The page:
Saturday, March 23, 2013

The Knife of Never Letting Go by Patrick Ness

My rating: 4 of 5 stars
I expect the books I read to have a beginning, a middle, and an end. The Knife of Never Letting Go has the first two, but not the third. I understand that a series can benefit from a cliffhanger, but each book should be able to stand on its own. Think of The Hunger Games. It pulls its readers into its fictional world and leaves us wanting more, yet it is a complete story. The Knife of Never Letting Go comes close to doing that. If it had ended a little sooner it would have at least appeared to have a resolution, but it didn't.

That said, I loved most of the other aspects of this book.

The most fascinating idea in the novel is the introduction of something in this new world that gives women a great advantage over men in the battle of the sexes. How people react to this new gender difference ranges from the extreme reaction in Prentisstown to the no secrets relationship between Hildy and Tam in Farbranch. Every response seemed believable.

The relationship between Todd and Viola grew beautifully. They started out uncertain of each other. Viola wouldn't even speak with Todd when they first met. And Todd believed the fact that he was near Viola could possibly kill her. He felt guilty, but didn't act as if he would miss her. Their attachment grew stronger as they got to know each other and to depend on each other.

I also loved Todd's relationship with his dog, Manchee. In the world of this novel, animals can speak. They don't speak with the subtleties of a human mind, because they still think like animals. They're concern is focused primarily on the moment at hand, on eating and avoiding being eaten. But in his own beautiful, dog way Manchee speaks of love and loyalty. Manchee was my favorite character in the story.

I had trouble with the character of Aaron, who was so resilient he reminded me of Freddy Krueger in A Nightmare on Elm Street. After awhile he became silly, but I felt the two Mr. Prentisses, both jr. and sr., made very interesting villains. I enjoyed the convoluted rational they had for their need to go after Todd.

I haven't read the other books in the series, but if they are like this one, they are worth reading. I would recommend this book to someone looking to read another YA series.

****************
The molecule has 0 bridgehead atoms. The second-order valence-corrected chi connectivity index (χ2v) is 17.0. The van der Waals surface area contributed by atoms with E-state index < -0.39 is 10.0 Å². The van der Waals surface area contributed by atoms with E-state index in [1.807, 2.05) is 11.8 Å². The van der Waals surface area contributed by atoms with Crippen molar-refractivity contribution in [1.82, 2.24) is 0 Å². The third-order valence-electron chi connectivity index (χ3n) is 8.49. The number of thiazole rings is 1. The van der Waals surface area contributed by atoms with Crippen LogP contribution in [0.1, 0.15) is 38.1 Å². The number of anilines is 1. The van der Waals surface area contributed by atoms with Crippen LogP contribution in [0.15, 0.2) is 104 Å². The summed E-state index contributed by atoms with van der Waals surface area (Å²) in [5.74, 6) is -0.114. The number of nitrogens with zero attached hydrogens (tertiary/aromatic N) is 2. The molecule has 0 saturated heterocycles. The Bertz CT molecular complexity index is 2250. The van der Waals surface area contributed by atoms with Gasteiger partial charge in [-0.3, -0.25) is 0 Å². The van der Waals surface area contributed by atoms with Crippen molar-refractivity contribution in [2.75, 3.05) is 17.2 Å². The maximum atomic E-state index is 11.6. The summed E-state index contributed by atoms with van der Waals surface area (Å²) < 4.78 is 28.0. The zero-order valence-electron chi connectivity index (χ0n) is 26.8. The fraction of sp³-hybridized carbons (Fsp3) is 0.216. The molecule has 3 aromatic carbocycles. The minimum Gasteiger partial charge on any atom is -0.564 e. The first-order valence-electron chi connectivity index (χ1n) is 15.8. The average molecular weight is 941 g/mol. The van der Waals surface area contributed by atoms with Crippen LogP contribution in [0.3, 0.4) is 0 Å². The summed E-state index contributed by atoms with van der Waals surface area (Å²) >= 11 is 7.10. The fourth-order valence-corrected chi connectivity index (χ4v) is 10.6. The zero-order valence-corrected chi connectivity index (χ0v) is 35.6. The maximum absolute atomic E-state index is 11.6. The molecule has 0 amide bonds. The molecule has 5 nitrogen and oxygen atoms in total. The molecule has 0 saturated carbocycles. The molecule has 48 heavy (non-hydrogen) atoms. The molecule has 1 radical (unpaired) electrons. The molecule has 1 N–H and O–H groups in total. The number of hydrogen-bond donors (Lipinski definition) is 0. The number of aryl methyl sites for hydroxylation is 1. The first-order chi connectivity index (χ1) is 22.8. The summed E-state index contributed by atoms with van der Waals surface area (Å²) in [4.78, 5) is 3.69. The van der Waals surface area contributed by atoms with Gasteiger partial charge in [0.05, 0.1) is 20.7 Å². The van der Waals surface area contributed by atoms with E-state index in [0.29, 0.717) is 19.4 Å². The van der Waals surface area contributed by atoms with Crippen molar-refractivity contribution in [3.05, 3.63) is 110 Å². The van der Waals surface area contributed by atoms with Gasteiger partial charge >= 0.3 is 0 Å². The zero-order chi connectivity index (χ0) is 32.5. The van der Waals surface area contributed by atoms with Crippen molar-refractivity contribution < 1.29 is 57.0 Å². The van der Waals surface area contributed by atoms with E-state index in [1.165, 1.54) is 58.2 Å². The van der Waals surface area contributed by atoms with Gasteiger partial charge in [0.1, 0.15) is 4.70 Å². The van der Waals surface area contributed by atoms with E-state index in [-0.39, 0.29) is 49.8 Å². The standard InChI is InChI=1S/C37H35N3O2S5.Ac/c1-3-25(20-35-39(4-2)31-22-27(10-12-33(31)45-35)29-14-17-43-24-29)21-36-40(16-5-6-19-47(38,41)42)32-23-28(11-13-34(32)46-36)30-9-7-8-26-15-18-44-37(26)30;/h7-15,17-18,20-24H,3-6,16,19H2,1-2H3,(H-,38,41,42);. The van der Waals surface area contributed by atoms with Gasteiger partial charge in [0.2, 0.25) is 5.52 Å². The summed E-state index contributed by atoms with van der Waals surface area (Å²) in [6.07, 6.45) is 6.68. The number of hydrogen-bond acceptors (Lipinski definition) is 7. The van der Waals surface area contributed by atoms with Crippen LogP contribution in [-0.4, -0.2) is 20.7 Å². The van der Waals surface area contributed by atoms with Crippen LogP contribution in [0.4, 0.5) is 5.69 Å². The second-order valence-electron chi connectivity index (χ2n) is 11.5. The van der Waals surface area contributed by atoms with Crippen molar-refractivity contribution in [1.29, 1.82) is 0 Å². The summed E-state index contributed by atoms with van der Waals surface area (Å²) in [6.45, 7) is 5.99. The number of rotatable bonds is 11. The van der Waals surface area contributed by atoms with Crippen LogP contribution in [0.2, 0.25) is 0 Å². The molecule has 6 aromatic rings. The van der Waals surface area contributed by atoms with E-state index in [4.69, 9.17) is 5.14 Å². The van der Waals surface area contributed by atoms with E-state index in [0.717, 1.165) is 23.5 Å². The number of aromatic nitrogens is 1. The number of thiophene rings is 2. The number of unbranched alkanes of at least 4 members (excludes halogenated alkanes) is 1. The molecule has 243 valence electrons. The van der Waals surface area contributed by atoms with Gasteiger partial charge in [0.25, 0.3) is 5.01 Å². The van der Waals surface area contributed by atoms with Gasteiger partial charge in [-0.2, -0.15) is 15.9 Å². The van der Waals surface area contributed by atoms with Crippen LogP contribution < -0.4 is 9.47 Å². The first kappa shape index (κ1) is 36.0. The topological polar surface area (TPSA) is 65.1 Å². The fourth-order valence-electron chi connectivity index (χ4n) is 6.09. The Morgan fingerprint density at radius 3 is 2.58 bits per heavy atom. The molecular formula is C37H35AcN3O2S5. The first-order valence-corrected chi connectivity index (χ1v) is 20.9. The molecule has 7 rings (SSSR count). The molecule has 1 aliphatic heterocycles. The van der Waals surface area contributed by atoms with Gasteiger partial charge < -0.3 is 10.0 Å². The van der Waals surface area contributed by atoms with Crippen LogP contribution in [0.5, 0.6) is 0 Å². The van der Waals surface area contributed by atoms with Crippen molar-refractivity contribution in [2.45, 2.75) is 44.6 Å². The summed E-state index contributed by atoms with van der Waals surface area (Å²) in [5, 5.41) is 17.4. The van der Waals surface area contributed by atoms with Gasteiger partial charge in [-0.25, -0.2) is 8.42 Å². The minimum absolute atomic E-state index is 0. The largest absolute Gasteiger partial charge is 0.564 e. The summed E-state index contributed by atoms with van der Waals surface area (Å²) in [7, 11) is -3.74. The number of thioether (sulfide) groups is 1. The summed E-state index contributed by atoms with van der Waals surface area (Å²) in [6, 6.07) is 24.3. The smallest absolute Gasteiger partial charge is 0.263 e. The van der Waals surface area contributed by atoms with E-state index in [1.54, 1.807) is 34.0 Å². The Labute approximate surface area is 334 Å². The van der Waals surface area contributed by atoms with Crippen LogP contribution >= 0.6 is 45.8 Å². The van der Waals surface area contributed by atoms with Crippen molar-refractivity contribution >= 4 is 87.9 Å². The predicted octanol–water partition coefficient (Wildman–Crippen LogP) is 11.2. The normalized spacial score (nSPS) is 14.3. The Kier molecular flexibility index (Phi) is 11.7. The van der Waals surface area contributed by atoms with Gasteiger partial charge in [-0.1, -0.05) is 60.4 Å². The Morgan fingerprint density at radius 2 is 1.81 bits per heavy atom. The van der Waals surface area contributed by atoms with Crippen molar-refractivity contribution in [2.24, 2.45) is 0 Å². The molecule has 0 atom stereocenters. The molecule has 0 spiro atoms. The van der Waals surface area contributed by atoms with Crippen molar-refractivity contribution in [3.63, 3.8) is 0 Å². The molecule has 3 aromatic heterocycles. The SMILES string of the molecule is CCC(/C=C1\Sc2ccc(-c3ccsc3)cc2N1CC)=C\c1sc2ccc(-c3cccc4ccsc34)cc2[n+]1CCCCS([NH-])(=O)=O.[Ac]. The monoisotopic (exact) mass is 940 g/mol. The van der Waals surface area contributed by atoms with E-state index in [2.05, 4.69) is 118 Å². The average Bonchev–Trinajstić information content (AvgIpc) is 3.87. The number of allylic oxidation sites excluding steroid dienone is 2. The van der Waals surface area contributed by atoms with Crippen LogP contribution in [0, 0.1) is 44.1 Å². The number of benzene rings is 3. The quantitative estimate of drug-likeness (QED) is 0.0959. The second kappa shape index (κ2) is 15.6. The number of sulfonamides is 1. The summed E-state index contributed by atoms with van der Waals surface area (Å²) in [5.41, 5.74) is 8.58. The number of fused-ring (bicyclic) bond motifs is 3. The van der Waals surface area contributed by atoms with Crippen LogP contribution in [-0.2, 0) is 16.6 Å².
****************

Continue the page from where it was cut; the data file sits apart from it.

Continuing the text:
Saturday, March 16, 2013

Delirium by Lauren Oliver

Delirium (Delirium, #1)Delirium by Lauren Oliver
My rating: 4 of 5 stars

I've heard a number of writers say that the primary responsibility an author has is to keep readers turning pages. Lauren Oliver has certainly done that with her YA novel, Delirium. Oliver gets into the head of her main character, Lena, thoroughly and writes in a way that allows her readers to feel the world around this young woman. That world is a scary portrait of an out of control government.

The story is set in Portland, Maine, in a future time when the government forces people to have an operation at age eighteen, leaving them passive and compliant. The first sentence of Delirium reads:

It has been sixty-four years since the president and the Consortium identified love as a disease, and forty-three since the scientists perfected a cure.

There are subversives, known as invalids, hidden among the population and more of them existing beyond the borders of the US in an area called The Wilds. When the novel begins Lena doesn't know much about the invalids, but she does know that her mother had some issues twelve years earlier. Those issues caused her mother to kill herself and left Lena to be raised by her Aunt Carol, a woman whose life revolves primarily around cooking and washing dishes.

There are scenes in the story that kept me on the edge of my seat with fear for what was happening to Lena. However, I had an issue with the believability of some of those scenes, because Lena seemed to bounce up from situations that should have hurt her seriously. I also had an issue with an escape that occurred later on in the work, when someone writes so hard on a cell wall that her marks go through the stone, without, of course, any of the guards noticing. Yet I could suspend disbelief enough in those scenes to stay involved with the story.